What Should a Data Migration Plan Comprise?

by Olga BelokurskayaMarch 12, 2010
Without proper planning, the whole migration project may fail.

(Featured image credit: TDWI)


The role of planning

Data migration has never been an easy process, and though there are a variety of tools available today, the process remains complex, and the rate of errors is high. According to a Bloor Research survey (2007), “more than 60% of data migration projects have overruns on time and/or budget.” Data integration may fail due to hardware or system issues, but those are the so-called unforeseen situations. The most common reason for migration project failure is a lack of proper planning.

While rushing into migration without careful planning of time and resources needed, data migration projects experience schedule delays and require additional expenses, so budgets get overrun. That’s because multiple issues occur during the process of data migration, including copy process failures, issues with data formats match in the source and the target, server crashes due to excessive amounts of data migrated at once, etc. Coping with these issues requires time and money, so the data migration process may stick.

Proper planning should include a set of premigration procedures and well-elaborated strategy to help one address data migration complexities, hit deadlines, and avoid unpredicted additional costs.

The process of developing a data migration solution (image credit: TDWI)


The strategy and preparation

A good data migration project starts with preparing the necessary premigration procedures and then gets to planning the process itself.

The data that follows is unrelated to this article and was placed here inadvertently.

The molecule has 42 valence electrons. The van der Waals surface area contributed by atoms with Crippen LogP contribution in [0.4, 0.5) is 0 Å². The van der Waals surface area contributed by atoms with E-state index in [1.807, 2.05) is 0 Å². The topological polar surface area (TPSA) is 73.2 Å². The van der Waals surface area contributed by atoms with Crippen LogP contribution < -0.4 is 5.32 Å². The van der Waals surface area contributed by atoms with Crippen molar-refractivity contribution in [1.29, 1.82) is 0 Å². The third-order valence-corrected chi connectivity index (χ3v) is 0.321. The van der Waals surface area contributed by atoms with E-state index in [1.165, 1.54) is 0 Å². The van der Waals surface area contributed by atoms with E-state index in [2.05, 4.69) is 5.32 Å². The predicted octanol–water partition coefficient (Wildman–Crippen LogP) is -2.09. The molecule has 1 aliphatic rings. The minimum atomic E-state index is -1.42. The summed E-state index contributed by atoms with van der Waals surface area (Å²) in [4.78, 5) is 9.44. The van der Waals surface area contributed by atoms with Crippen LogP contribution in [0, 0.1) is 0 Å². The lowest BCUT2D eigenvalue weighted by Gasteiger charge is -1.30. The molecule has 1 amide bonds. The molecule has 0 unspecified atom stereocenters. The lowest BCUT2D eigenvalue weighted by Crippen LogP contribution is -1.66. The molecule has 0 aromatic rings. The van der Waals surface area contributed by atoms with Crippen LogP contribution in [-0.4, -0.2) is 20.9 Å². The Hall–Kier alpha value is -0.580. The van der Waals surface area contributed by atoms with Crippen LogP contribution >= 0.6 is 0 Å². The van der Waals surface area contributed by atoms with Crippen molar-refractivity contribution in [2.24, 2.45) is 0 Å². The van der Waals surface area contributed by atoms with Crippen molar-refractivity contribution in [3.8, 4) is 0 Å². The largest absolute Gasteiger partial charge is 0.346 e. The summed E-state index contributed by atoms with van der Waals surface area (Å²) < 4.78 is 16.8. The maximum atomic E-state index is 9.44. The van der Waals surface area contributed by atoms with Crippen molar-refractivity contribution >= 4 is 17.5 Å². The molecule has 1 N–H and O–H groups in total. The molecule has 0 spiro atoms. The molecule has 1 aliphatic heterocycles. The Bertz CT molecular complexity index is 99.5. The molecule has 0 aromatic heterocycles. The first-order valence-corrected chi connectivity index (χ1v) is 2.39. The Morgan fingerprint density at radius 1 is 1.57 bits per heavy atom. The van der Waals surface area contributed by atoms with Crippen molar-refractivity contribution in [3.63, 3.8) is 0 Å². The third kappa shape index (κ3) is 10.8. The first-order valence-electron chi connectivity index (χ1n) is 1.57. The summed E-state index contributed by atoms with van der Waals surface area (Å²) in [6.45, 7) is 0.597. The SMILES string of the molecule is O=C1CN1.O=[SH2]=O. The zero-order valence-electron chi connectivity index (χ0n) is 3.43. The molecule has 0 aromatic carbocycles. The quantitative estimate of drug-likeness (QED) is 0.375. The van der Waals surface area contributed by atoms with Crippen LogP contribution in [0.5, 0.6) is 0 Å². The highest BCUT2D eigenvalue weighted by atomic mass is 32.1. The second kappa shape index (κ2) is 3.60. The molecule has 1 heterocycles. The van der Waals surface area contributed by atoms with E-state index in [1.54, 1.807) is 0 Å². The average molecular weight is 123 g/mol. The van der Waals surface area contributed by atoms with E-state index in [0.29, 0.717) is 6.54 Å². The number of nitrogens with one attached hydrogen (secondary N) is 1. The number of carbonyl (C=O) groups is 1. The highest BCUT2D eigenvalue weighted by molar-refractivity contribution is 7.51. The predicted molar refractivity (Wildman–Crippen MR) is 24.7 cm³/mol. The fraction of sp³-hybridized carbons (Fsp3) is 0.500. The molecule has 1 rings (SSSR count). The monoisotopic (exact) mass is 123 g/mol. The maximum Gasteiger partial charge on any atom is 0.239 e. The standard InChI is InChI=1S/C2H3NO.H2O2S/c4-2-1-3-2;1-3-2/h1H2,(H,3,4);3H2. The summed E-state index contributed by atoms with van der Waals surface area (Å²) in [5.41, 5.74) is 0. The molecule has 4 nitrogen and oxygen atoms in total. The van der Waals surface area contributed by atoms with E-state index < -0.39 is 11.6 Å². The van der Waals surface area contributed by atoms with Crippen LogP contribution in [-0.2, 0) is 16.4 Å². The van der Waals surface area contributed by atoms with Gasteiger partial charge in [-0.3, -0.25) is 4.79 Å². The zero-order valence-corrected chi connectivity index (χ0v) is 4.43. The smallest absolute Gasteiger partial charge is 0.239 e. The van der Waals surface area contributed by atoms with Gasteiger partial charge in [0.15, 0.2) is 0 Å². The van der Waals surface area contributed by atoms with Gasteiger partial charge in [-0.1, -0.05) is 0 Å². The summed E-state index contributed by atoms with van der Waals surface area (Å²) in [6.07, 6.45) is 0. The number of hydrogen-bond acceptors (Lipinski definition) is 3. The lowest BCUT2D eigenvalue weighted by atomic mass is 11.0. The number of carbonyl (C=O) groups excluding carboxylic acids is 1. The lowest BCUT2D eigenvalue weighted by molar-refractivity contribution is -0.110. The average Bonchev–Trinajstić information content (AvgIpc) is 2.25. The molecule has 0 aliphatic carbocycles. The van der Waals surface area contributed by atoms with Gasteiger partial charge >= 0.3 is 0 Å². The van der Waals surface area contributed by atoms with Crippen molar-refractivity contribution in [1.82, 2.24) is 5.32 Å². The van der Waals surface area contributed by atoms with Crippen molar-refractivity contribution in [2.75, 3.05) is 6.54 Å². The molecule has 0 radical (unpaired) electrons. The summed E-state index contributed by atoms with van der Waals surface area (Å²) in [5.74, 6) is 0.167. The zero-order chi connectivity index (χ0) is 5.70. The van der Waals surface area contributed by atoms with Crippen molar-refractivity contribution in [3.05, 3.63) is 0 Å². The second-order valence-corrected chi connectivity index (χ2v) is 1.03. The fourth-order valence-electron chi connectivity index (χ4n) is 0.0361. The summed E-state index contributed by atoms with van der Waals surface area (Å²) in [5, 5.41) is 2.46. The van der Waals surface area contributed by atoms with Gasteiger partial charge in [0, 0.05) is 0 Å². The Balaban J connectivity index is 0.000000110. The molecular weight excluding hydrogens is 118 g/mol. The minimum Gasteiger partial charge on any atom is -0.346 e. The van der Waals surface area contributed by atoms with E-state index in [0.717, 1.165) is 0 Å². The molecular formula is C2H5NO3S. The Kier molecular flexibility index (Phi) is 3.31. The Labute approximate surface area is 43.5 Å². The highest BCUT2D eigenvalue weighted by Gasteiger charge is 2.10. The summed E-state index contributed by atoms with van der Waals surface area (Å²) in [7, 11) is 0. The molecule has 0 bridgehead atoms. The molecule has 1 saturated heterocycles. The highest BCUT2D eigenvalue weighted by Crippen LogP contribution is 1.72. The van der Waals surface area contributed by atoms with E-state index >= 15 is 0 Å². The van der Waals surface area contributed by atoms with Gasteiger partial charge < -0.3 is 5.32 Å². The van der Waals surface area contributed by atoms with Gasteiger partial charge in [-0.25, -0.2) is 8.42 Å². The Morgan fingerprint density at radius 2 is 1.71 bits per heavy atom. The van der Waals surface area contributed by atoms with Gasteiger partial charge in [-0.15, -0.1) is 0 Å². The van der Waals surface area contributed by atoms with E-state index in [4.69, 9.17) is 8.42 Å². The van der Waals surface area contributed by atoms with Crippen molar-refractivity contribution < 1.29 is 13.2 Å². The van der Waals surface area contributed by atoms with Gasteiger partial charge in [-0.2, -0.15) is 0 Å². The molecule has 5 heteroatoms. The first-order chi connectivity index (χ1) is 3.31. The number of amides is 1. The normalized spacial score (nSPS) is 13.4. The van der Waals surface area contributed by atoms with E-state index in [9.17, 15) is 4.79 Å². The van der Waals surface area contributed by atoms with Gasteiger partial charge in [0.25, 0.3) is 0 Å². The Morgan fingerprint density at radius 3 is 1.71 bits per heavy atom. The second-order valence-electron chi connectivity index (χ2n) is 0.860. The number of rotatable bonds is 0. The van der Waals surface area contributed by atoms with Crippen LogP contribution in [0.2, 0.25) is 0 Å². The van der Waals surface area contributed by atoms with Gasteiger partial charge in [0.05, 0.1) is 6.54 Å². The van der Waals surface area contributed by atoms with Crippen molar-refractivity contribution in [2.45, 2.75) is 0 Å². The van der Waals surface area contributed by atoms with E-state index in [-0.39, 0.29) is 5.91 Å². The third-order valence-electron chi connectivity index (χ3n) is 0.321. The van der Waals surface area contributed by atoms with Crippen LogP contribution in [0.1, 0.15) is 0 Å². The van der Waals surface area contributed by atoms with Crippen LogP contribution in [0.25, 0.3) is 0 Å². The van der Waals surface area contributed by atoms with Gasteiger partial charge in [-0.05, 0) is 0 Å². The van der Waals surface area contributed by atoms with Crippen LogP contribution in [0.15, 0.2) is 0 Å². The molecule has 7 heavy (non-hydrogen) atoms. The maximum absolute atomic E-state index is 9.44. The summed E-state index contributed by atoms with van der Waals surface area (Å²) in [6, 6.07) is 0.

Why the premigration stage? The data can’t be migrated from a legacy system to a new one just as is, because the old problems will be migrated to the new system, as well, thus making data migration useless. To take the most of the new system, a company should ensure the data migrated there can bring value to the business and can be utilized by the decision-makers. Thus, before being migrated:

  • The business value of the data should be analyzed to define what data to be migrated
  • Data cleansing (eliminating duplicated records, etc.) should be performed to ensure the quality of information.
  • If needed, data transformation should also be performed, to ensure that data formats qualify the new system’s requirements.


Early implementation

A well-elaborated process is the key to data migration project’s success. So, for the migration process:

  • A data migration project requires creating and implementing migration policies to define the order of the process and a responsible person for each stage of the migration. When the order of the process is set, it’s easier to prevent the troubles, such as server or system crash due to the excessive amount of data migrated at once, etc.
  • Testing is an important stage. One should test each portion of the migrated data to ensure that it’s accurate and in the right format. Without proper testing, the whole data migration project may fail. It’s not a good decision to migrate tons of data only to find out that it’s not in the expected format, or the new system can’t read it, and thus the migrated records are useless.
  • In order to ensure future success of data migration project, the process of migration—each stage—should be carefully documented.

So, to conclude: ensure you know what to migrate, provide the quality, systematize the process, test, again test, and document it. This may seem rather time-consuming, however, in reality, when all the procedures and stages are planned, you get a more clear picture about time and budget data migration process will require.

However, blindly following the plan would not be the right way of doing data migration. The plan should be revised and adapted to the issues discovered at each stage of the migration process.

For more best practices on data migration strategy, see the checklist planner from DataMigrationPro, this report from TDWI, a survey by Bloor Research, and our article on the topic.


Further reading

The post is written by Olga Belokurskaya; edited by Alex Khizhniak.